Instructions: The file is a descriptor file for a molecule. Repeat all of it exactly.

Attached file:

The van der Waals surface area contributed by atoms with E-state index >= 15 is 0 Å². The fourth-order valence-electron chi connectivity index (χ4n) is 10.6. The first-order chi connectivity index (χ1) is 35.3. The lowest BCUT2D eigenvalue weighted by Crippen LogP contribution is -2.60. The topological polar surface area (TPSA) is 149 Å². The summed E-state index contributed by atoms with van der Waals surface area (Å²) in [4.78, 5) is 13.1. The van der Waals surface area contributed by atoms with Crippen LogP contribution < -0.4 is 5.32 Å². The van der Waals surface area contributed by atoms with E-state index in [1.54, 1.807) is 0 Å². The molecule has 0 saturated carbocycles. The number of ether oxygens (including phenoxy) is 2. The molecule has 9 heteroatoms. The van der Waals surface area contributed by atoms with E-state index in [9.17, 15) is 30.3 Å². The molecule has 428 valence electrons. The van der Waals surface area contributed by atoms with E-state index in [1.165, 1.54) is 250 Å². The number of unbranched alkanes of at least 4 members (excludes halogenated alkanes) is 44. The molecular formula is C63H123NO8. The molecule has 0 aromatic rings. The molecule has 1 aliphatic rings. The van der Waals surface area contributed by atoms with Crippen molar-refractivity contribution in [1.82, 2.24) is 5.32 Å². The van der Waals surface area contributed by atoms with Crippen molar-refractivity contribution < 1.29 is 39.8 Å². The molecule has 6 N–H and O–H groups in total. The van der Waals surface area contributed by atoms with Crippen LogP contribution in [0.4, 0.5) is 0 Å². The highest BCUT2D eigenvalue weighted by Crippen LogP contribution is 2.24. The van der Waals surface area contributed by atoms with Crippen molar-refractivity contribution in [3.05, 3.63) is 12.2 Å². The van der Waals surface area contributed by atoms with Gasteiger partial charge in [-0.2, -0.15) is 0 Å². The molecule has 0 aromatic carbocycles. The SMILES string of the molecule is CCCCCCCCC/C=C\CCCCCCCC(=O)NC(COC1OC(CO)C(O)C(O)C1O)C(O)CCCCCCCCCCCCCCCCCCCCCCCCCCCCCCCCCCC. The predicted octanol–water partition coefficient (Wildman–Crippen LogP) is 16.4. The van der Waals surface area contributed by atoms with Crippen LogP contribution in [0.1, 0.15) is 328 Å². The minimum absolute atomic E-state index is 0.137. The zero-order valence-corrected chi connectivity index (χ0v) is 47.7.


The van der Waals surface area contributed by atoms with E-state index >= 15 is 0 Å². The fourth-order valence-electron chi connectivity index (χ4n) is 10.6. The first-order chi connectivity index (χ1) is 35.3. The lowest BCUT2D eigenvalue weighted by Crippen LogP contribution is -2.60. The topological polar surface area (TPSA) is 149 Å². The summed E-state index contributed by atoms with van der Waals surface area (Å²) in [4.78, 5) is 13.1. The van der Waals surface area contributed by atoms with Crippen LogP contribution < -0.4 is 5.32 Å². The van der Waals surface area contributed by atoms with E-state index in [1.54, 1.807) is 0 Å². The molecule has 0 saturated carbocycles. The number of ether oxygens (including phenoxy) is 2. The molecule has 9 heteroatoms. The van der Waals surface area contributed by atoms with E-state index in [9.17, 15) is 30.3 Å². The molecule has 428 valence electrons. The van der Waals surface area contributed by atoms with E-state index in [1.165, 1.54) is 250 Å². The number of unbranched alkanes of at least 4 members (excludes halogenated alkanes) is 44. The molecular formula is C63H123NO8. The molecule has 0 aromatic rings. The molecule has 1 aliphatic rings. The van der Waals surface area contributed by atoms with Crippen molar-refractivity contribution in [1.82, 2.24) is 5.32 Å². The van der Waals surface area contributed by atoms with Crippen molar-refractivity contribution < 1.29 is 39.8 Å². The molecule has 6 N–H and O–H groups in total. The van der Waals surface area contributed by atoms with Crippen LogP contribution in [0.4, 0.5) is 0 Å². The highest BCUT2D eigenvalue weighted by Crippen LogP contribution is 2.24. The van der Waals surface area contributed by atoms with Crippen molar-refractivity contribution in [3.05, 3.63) is 12.2 Å². The van der Waals surface area contributed by atoms with Gasteiger partial charge in [-0.2, -0.15) is 0 Å². The molecule has 0 aromatic carbocycles. The SMILES string of the molecule is CCCCCCCCC/C=C\CCCCCCCC(=O)NC(COC1OC(CO)C(O)C(O)C1O)C(O)CCCCCCCCCCCCCCCCCCCCCCCCCCCCCCCCCCC. The predicted octanol–water partition coefficient (Wildman–Crippen LogP) is 16.4. The van der Waals surface area contributed by atoms with Crippen LogP contribution in [0.1, 0.15) is 328 Å². The minimum absolute atomic E-state index is 0.137. The zero-order valence-corrected chi connectivity index (χ0v) is 47.7.